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HomeFashionThis Is the Best Time to Invest In YSL’s Iconic Mombasa Bag

This Is the Best Time to Invest In YSL’s Iconic Mombasa Bag

A version of the Mombasa for Saint Laurent fall 2002 

I’m looking for an adult bag to graduate into for fall. No logos. No funny business. No saggy, crumpled silhouette. I don’t want to look like I’ve been dragging an exhausted sack of leather through the city, busted from borough to borough. I need something a bit more…serious. No ’ciaga City Bag for moi (anymore). As a fan of vintage bags, I have another iconic 2000s piece on my mind: Yves Saint Laurent’s Mombasa bag. It’s delicious with quality leather, dangerous with a hefty horn handle, and comes in a classic shape.

My newly revived obsession with this bag bizarrely comes at the perfect time. This past week, for Bottega Veneta’s spring 2023 collection, creative director Matthieu Blazy churned out kidney-shaped bags similar to the Mombasa, with a metal handle in the shape of a horn. Now they are Bottega-fied and available in a soft yolk yellow, optic white, and standard black leather.

Bottega Veneta spring 2023Photo: Armando Grillo / Gorunway.com
Bottega Veneta spring 2023Photo: Armando Grillo / Gorunway.com
Bottega Veneta spring 2023Photo: Armando Grillo / Gorunway.com

The pieces looked oh-so-Mombasa that I received several texts about the bag that was everywhere in the early 2000s. There’s a great piece by Cathy Horyn in the New York Times titled “Must You Have the Bags They Say You Must Have? from June 11, 2002 that muses on about the ubiquity of the bag–and, more so, what makes an accessory hot, and eventually not.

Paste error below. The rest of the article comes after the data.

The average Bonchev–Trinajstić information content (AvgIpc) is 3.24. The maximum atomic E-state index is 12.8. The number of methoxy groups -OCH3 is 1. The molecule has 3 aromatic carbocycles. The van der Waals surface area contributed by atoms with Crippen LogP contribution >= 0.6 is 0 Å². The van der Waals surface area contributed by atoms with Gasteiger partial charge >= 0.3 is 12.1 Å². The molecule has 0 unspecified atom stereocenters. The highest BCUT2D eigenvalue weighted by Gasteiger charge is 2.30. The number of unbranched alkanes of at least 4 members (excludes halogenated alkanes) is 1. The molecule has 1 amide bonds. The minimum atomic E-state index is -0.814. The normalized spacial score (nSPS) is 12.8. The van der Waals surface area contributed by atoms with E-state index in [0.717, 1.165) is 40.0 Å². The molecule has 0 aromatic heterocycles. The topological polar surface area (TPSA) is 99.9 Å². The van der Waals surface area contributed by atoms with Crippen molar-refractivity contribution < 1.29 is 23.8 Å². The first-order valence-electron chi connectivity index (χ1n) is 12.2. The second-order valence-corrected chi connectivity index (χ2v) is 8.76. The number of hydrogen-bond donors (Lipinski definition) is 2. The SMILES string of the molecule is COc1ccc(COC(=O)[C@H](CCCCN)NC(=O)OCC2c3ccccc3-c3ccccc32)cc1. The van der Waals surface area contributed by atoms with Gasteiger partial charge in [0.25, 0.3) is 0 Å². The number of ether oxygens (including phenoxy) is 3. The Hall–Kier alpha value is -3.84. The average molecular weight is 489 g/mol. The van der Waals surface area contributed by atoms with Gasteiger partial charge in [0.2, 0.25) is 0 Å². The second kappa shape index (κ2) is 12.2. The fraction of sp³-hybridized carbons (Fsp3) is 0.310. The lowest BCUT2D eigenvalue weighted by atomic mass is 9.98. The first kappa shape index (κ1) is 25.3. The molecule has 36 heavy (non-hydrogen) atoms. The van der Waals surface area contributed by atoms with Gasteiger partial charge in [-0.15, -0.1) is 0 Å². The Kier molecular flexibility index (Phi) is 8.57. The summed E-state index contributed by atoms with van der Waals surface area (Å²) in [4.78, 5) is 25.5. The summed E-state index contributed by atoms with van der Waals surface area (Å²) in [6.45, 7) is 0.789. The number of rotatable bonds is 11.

The Mombasa, named after the Kenyan coastal city, was created by Tom Ford, the purveyor of slick naughty sex, during his tenure at Yves Saint Laurent. He sent it out to 50 editors in total in New York City, as well as Gwyneth Paltrow. (Strategic gifting is a key part of the story behind all buzzy bags; Proenza Schouler’s PS1 and the Balenciaga City bag soared to popularity thanks to their respective designers doling the pieces out to friends.) The trick worked for Ford. According to Horyn, the Mombasa hit stores, sold out, manifested a waiting list, and helped YSL sell 90 million dollars of accessories, accounting for 26 percent of total sales.

YSL Mombasa bag, $245; therealreal.comPhoto: Courtesy of TheRealReal

The beauty of the Mombasa is that there was a version for everyone. In my own search, I had my eye on a teensy shoulder bag version, a light green canvas iteration with the littlest bone as the handle. Aw. Then there are the classic versions—larger and rounder—that come in every material from suede, animal hair, leather, to the aforementioned canvas. The colorways are extensive: black, caramel, white light pink, fuchsia, and lipstick red–the list goes on. The handles themselves are available in a standard animal horn, two tiny horns attached together, and curved, notched metal. There’s a sexiness to the bag; a ’70s loucheness that echoes a hobo bag shape but is tighter with more structure. A sturdy handle that can act as a weapon also helps anchor the piece and add some weight, ever-so-sensually.

A close-up of a version of the Mombasa for Saint Laurent fall 2002 

I have no hesitation that Mombasa is due for a comeback, partially because Bottega’s similar style is likely to be a hit. Under the previous creative director Daniel Lee, the Bottega bags sold like hotcakes. Intrecciato leather was whipped up into Instagram-ready square clutches in blinding slime green hues. The bags were so popular that at one point, leather goods ended up accounting for 74 percent of the Italian House’s profits. Their retail price could go up to $4,000, but some bags also retained 90 percent of their value on the secondary market. Not bad! Blazy’s first two collections for Bottega were strong, which can only bode well for attention on those horn-handled bags. I predict they will sell well, too.

But those will go for a pretty penny. Not everyone can cough up for a bag in the quadruple digits! Right now, those vintage Mombasa bags hover from $250 to $300. You’ll be right in step with a trend–and have a cool history on your shoulder, too.

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